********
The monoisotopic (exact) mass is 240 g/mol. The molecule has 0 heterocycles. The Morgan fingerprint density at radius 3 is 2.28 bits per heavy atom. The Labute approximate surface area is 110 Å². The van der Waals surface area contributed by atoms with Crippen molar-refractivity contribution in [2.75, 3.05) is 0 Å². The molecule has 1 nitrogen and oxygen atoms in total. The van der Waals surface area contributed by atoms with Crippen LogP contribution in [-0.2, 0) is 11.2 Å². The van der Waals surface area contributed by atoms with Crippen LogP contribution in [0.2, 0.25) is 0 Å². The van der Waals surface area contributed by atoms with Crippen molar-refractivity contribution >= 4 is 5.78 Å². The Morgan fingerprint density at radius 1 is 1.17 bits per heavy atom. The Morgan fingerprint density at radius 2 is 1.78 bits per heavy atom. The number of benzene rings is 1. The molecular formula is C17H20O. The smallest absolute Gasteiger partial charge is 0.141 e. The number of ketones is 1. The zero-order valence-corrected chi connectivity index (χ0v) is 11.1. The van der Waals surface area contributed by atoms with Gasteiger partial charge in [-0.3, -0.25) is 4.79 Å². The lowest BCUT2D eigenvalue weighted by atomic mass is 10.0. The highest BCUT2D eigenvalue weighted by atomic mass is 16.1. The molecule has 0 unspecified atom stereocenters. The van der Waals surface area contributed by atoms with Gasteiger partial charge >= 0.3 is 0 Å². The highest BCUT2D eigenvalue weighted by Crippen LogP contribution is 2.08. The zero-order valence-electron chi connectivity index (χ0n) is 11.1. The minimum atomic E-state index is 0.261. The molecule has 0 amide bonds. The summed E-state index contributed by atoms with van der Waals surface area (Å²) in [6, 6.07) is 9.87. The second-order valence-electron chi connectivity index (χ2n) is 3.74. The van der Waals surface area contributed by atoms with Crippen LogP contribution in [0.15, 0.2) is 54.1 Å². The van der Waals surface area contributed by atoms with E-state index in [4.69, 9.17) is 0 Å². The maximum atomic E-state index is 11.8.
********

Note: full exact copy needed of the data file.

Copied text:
The monoisotopic (exact) mass is 240 g/mol. The molecule has 0 heterocycles. The Morgan fingerprint density at radius 3 is 2.28 bits per heavy atom. The Labute approximate surface area is 110 Å². The van der Waals surface area contributed by atoms with Crippen molar-refractivity contribution in [2.75, 3.05) is 0 Å². The molecule has 1 nitrogen and oxygen atoms in total. The van der Waals surface area contributed by atoms with Crippen LogP contribution in [-0.2, 0) is 11.2 Å². The van der Waals surface area contributed by atoms with Crippen LogP contribution in [0.2, 0.25) is 0 Å². The van der Waals surface area contributed by atoms with Crippen molar-refractivity contribution >= 4 is 5.78 Å². The Morgan fingerprint density at radius 1 is 1.17 bits per heavy atom. The Morgan fingerprint density at radius 2 is 1.78 bits per heavy atom. The number of benzene rings is 1. The molecular formula is C17H20O. The smallest absolute Gasteiger partial charge is 0.141 e. The number of ketones is 1. The zero-order valence-corrected chi connectivity index (χ0v) is 11.1. The van der Waals surface area contributed by atoms with Gasteiger partial charge in [-0.3, -0.25) is 4.79 Å². The lowest BCUT2D eigenvalue weighted by atomic mass is 10.0. The highest BCUT2D eigenvalue weighted by atomic mass is 16.1. The molecule has 0 unspecified atom stereocenters. The van der Waals surface area contributed by atoms with Gasteiger partial charge >= 0.3 is 0 Å². The highest BCUT2D eigenvalue weighted by Crippen LogP contribution is 2.08. The zero-order valence-electron chi connectivity index (χ0n) is 11.1. The minimum atomic E-state index is 0.261. The molecule has 0 amide bonds. The summed E-state index contributed by atoms with van der Waals surface area (Å²) in [6, 6.07) is 9.87. The second-order valence-electron chi connectivity index (χ2n) is 3.74. The van der Waals surface area contributed by atoms with Crippen LogP contribution in [0.15, 0.2) is 54.1 Å². The van der Waals surface area contributed by atoms with E-state index in [4.69, 9.17) is 0 Å². The maximum atomic E-state index is 11.8.